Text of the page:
Adding to this site’s archives of pain and suffering awards for shoulder injuries, reasons for judgement were released this week by the BC Supreme Court, Vancouver Registry, assessing non-pecuniary damages at $80,000 for a permanent, partially disabling, shoulder injury.
In today’s case (Mocharski v. Ngo) the Plaintiff was involved in a 2011 collision that the Defendant motorist was found fully at fault for. The Plaintiff suffered a left shoulder injury which, despite surgical intervention, remained problematic and resulted in a permanent partial disability. In assessing non-pecuniary damages at $80,000 Mr. Justice Abrioux made the following findings:
 When I apply the principles to which I have referred to the evidence in this case, I make the following findings of fact and reach certain conclusions. As a result of the Accident, the plaintiff sustained the following injuries:
(a) a left shoulder glenohumeral Iabral tear and acromioclavicular joint pain,
(b) left shoulder impingement syndrome,
(c) myofascial pain syndrome affecting the neck,
(d) cervicogenic headaches,
(e) myofascial pain syndrome affecting the back.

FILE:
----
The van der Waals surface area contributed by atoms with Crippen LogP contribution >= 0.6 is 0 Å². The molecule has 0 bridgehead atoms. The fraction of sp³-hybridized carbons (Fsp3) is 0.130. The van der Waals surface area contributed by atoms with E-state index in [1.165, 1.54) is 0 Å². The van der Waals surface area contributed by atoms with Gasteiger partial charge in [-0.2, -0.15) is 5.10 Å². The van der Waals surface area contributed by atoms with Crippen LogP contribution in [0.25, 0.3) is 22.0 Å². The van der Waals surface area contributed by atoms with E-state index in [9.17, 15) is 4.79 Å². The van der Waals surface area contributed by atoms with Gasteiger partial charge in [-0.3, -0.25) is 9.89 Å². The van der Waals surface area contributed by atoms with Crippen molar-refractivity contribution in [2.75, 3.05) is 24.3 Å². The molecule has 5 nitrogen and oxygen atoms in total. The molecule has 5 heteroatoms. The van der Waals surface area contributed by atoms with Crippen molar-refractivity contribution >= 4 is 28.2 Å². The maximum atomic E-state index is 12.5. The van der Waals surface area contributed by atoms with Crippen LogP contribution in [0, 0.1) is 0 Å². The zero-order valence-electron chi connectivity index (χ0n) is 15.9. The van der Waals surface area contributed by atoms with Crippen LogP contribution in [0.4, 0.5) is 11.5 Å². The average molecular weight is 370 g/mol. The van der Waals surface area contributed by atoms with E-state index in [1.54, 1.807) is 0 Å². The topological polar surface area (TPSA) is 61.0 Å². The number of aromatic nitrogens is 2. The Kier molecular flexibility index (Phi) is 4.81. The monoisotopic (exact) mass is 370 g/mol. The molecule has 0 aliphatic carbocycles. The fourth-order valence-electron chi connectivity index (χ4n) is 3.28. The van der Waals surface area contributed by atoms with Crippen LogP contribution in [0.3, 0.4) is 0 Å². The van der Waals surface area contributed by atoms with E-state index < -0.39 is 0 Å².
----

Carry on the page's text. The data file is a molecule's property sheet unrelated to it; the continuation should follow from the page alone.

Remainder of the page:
I also find that:
(a) the plaintiff sustained moderately severe soft tissue injuries in the Accident as well as an injury to the left shoulder that ultimately required surgical intervention;
(b) he is left with a permanent partial disability to his left shoulder and will continue to suffer from that condition;
(c) while the symptoms arising from the non-shoulder injuries have lessened considerably over time, the plaintiff was essentially totally incapacitated from a physical perspective for a period of approximately one year due to the injuries sustained in the Accident. These symptoms have and will continue to provide him with occasional discomfort in the future depending on the activities he performs…
 Each case turns on its own facts. Taking into account the Stapley v. Hejslet factors, I award the plaintiff $80,000 under this head of damages.